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Nigeria’s Debt to GDP still Low Says Finance Minister

Nigeria’s Debt to GDP still Low Says Finance Minister

Nume Ekeghe

The Minister of Finance, Budget and National Planning, Zainab Ahmed has reiterated that Nigeria’s debt to gross domestic products (GDP) ratio is still low at 33 per cent amidst concerns over heightened increased borrowing.

She said this during an interview on Channels televisionrecently where she restated that the federal governments borrowing is accurately planned to boost growth and development of the economy.

She said: “ We have made sure that we have a debt management strategy and a medium-term debt management strategy. So, this borrowing is not being done by just a fiat as it is capsuled in a plan. We are guided by the fiscal responsibility that sets the limit of how much you can borrow at any particular time.

“We have also structured the borrowing to make sure we have a good balance between domestic borrowing as well as external financial borrowing. So truly, in 2020 because of a COVID-19 crisis, we ended up borrowing more than we had planned, because we have to change all our plans to be able to accommodate revenue crash remember, so we have to change our plans to be able to borrow more to contain the pandemic. Because if the pandemic was not contained in Nigeria will have been in a very in a much bigger problem, then the type of recession that we went into.”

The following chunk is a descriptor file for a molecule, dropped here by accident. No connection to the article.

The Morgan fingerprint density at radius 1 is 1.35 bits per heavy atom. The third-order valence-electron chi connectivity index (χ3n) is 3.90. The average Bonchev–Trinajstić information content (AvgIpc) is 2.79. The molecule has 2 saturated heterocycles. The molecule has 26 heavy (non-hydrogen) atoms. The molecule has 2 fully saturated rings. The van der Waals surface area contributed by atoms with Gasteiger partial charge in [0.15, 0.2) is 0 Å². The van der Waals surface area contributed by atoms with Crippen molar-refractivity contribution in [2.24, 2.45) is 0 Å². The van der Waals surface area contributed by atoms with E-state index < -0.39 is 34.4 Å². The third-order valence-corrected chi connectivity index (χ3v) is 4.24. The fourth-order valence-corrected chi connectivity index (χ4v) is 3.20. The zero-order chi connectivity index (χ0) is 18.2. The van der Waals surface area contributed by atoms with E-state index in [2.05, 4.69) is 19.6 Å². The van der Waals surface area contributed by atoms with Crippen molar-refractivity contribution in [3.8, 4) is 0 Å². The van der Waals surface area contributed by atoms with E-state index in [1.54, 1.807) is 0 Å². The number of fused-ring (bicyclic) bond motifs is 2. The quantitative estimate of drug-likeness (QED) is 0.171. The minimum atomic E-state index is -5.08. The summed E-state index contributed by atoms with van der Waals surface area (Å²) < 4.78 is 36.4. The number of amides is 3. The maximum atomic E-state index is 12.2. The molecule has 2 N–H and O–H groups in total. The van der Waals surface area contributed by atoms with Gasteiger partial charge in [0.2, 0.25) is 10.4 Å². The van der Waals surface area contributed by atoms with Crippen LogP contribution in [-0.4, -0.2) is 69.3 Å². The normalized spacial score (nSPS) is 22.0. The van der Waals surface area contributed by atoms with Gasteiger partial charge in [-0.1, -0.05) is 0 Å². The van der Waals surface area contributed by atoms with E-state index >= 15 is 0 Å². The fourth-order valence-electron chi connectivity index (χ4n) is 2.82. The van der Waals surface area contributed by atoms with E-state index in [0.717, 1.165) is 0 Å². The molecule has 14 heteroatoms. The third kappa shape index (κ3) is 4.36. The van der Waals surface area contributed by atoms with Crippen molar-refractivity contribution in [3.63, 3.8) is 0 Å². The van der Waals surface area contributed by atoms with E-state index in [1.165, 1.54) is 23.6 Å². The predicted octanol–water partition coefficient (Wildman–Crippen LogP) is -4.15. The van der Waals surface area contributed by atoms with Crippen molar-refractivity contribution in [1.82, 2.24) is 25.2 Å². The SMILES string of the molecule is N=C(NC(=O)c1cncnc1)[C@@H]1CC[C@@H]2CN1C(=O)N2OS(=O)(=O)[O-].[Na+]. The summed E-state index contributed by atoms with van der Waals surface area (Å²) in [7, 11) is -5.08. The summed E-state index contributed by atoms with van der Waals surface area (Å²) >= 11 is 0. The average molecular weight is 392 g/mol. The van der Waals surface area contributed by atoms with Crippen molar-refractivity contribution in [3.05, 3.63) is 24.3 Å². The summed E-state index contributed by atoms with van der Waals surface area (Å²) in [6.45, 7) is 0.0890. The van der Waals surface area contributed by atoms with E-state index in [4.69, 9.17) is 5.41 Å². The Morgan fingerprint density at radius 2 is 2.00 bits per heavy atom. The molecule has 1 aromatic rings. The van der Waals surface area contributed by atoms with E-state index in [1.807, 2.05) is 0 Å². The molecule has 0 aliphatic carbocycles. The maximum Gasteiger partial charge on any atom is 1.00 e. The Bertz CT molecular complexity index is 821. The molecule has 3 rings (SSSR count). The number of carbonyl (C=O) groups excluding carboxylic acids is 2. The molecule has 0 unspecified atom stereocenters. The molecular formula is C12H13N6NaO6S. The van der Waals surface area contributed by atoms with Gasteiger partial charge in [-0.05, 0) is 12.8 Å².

She added: “So the borrowing we are doing now is to make sure we are improving critical infrastructure unnecessary for the sustained growth of this economy if we don’t do these investments now, our country will not develop and grow.”

“We are careful of how we borrow and I keep saying and I’ve said it and I’m saying it again today that the debt levels in Nigeria is not high. If you consider the size of the Nigerian economy, we have a debt to GDP ratio now that is at 33 per cent. Some of the countries in Africa that you’re you can compare us with how as much as 70 per cent of debt,” she added.

She maintained that the FG is doing its bid at increasing revenue avenues through tax incentives and creating an enabling environment for businesses to thrive.

She added: “The problem we have a revenue problem. And that is all we’re doing, at least in the midst of finance, Budget and National Planning, and at least in the Federal Executive Council, is concentrate on increasing revenue and providing a space for businesses to be able to work better so that they can produce better and pay more, more taxes.”

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